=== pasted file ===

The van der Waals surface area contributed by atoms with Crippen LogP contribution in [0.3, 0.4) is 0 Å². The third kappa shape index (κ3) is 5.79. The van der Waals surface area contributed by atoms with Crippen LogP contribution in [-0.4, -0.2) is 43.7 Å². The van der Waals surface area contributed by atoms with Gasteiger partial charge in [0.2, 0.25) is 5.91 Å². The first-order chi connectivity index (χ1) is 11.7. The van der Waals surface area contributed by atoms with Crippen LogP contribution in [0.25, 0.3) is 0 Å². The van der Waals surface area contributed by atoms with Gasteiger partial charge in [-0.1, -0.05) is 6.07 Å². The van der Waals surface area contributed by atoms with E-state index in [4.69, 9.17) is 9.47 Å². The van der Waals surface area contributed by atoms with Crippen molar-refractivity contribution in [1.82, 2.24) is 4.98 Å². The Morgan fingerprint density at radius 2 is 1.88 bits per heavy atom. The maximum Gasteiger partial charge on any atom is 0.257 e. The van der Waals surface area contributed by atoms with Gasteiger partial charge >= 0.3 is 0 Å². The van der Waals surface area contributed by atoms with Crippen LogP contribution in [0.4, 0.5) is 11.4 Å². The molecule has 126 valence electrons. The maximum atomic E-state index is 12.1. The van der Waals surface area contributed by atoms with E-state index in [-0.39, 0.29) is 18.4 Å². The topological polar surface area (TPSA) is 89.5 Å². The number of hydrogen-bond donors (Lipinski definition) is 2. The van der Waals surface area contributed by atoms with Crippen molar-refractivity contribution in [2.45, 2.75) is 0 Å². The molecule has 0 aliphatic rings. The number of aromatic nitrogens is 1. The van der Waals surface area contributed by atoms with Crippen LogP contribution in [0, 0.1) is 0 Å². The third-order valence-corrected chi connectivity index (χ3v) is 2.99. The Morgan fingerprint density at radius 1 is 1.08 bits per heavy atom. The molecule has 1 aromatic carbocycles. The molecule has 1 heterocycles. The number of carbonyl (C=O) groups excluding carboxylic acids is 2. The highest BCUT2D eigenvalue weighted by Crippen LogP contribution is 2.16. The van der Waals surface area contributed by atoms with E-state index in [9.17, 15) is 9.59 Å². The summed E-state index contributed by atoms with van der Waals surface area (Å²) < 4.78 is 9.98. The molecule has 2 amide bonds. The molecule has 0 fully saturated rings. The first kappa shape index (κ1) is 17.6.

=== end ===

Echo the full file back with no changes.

The van der Waals surface area contributed by atoms with Crippen LogP contribution in [0.3, 0.4) is 0 Å². The third kappa shape index (κ3) is 5.79. The van der Waals surface area contributed by atoms with Crippen LogP contribution in [-0.4, -0.2) is 43.7 Å². The van der Waals surface area contributed by atoms with Gasteiger partial charge in [0.2, 0.25) is 5.91 Å². The first-order chi connectivity index (χ1) is 11.7. The van der Waals surface area contributed by atoms with Crippen LogP contribution in [0.25, 0.3) is 0 Å². The van der Waals surface area contributed by atoms with Gasteiger partial charge in [-0.1, -0.05) is 6.07 Å². The van der Waals surface area contributed by atoms with E-state index in [4.69, 9.17) is 9.47 Å². The van der Waals surface area contributed by atoms with Crippen molar-refractivity contribution in [1.82, 2.24) is 4.98 Å². The Morgan fingerprint density at radius 2 is 1.88 bits per heavy atom. The maximum Gasteiger partial charge on any atom is 0.257 e. The van der Waals surface area contributed by atoms with Gasteiger partial charge >= 0.3 is 0 Å². The van der Waals surface area contributed by atoms with Crippen LogP contribution in [0.4, 0.5) is 11.4 Å². The molecule has 126 valence electrons. The maximum atomic E-state index is 12.1. The van der Waals surface area contributed by atoms with E-state index in [-0.39, 0.29) is 18.4 Å². The topological polar surface area (TPSA) is 89.5 Å². The number of hydrogen-bond donors (Lipinski definition) is 2. The van der Waals surface area contributed by atoms with Crippen molar-refractivity contribution in [2.45, 2.75) is 0 Å². The molecule has 0 aliphatic rings. The number of aromatic nitrogens is 1. The van der Waals surface area contributed by atoms with Crippen LogP contribution in [0, 0.1) is 0 Å². The third-order valence-corrected chi connectivity index (χ3v) is 2.99. The Morgan fingerprint density at radius 1 is 1.08 bits per heavy atom. The molecule has 1 aromatic carbocycles. The molecule has 1 heterocycles. The number of carbonyl (C=O) groups excluding carboxylic acids is 2. The highest BCUT2D eigenvalue weighted by Crippen LogP contribution is 2.16. The van der Waals surface area contributed by atoms with E-state index in [9.17, 15) is 9.59 Å². The summed E-state index contributed by atoms with van der Waals surface area (Å²) < 4.78 is 9.98. The molecule has 2 amide bonds. The molecule has 0 fully saturated rings. The first kappa shape index (κ1) is 17.6.